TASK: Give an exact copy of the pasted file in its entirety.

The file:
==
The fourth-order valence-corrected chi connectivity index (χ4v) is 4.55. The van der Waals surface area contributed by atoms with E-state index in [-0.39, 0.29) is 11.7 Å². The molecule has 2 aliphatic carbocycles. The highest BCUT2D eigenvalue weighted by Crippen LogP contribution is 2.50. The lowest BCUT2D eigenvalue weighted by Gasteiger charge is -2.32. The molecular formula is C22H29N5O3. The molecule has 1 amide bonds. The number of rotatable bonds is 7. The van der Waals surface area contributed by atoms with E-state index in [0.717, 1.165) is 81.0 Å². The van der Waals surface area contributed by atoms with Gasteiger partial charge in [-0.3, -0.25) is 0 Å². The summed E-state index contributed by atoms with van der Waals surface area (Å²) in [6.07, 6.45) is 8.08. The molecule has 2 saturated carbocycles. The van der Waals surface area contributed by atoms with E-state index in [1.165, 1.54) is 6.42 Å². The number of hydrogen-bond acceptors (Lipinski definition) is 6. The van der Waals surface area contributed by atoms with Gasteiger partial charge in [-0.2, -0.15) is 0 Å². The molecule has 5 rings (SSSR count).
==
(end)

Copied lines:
The fourth-order valence-corrected chi connectivity index (χ4v) is 4.55. The van der Waals surface area contributed by atoms with E-state index in [-0.39, 0.29) is 11.7 Å². The molecule has 2 aliphatic carbocycles. The highest BCUT2D eigenvalue weighted by Crippen LogP contribution is 2.50. The lowest BCUT2D eigenvalue weighted by Gasteiger charge is -2.32. The molecular formula is C22H29N5O3. The molecule has 1 amide bonds. The number of rotatable bonds is 7. The van der Waals surface area contributed by atoms with E-state index in [0.717, 1.165) is 81.0 Å². The van der Waals surface area contributed by atoms with Gasteiger partial charge in [-0.3, -0.25) is 0 Å². The summed E-state index contributed by atoms with van der Waals surface area (Å²) in [6.07, 6.45) is 8.08. The molecule has 2 saturated carbocycles. The van der Waals surface area contributed by atoms with E-state index in [1.165, 1.54) is 6.42 Å². The number of hydrogen-bond acceptors (Lipinski definition) is 6. The van der Waals surface area contributed by atoms with Gasteiger partial charge in [-0.2, -0.15) is 0 Å². The molecule has 5 rings (SSSR count).